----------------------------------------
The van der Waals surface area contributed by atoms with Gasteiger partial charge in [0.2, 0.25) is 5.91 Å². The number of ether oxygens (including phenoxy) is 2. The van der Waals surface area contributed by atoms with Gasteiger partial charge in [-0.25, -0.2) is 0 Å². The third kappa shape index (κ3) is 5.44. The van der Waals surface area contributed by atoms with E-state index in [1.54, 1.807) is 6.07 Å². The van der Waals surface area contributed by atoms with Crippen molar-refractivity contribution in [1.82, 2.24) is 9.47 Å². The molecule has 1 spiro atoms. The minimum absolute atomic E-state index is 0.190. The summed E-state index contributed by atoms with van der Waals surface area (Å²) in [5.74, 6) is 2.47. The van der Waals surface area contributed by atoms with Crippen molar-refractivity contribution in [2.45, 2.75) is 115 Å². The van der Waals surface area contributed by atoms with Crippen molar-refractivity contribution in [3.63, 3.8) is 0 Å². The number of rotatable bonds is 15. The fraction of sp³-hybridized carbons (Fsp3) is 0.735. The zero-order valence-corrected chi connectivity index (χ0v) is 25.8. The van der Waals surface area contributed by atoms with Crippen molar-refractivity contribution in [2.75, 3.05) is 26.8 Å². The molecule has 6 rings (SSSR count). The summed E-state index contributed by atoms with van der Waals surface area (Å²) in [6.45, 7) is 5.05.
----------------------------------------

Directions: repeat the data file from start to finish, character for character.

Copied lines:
The van der Waals surface area contributed by atoms with Gasteiger partial charge in [0.2, 0.25) is 5.91 Å². The number of ether oxygens (including phenoxy) is 2. The van der Waals surface area contributed by atoms with Gasteiger partial charge in [-0.25, -0.2) is 0 Å². The third kappa shape index (κ3) is 5.44. The van der Waals surface area contributed by atoms with E-state index in [1.54, 1.807) is 6.07 Å². The van der Waals surface area contributed by atoms with Crippen molar-refractivity contribution in [1.82, 2.24) is 9.47 Å². The molecule has 1 spiro atoms. The minimum absolute atomic E-state index is 0.190. The summed E-state index contributed by atoms with van der Waals surface area (Å²) in [5.74, 6) is 2.47. The van der Waals surface area contributed by atoms with Crippen molar-refractivity contribution in [2.45, 2.75) is 115 Å². The van der Waals surface area contributed by atoms with Crippen molar-refractivity contribution in [3.63, 3.8) is 0 Å². The number of rotatable bonds is 15. The fraction of sp³-hybridized carbons (Fsp3) is 0.735. The zero-order valence-corrected chi connectivity index (χ0v) is 25.8. The van der Waals surface area contributed by atoms with Crippen molar-refractivity contribution in [2.75, 3.05) is 26.8 Å². The molecule has 6 rings (SSSR count). The summed E-state index contributed by atoms with van der Waals surface area (Å²) in [6.45, 7) is 5.05.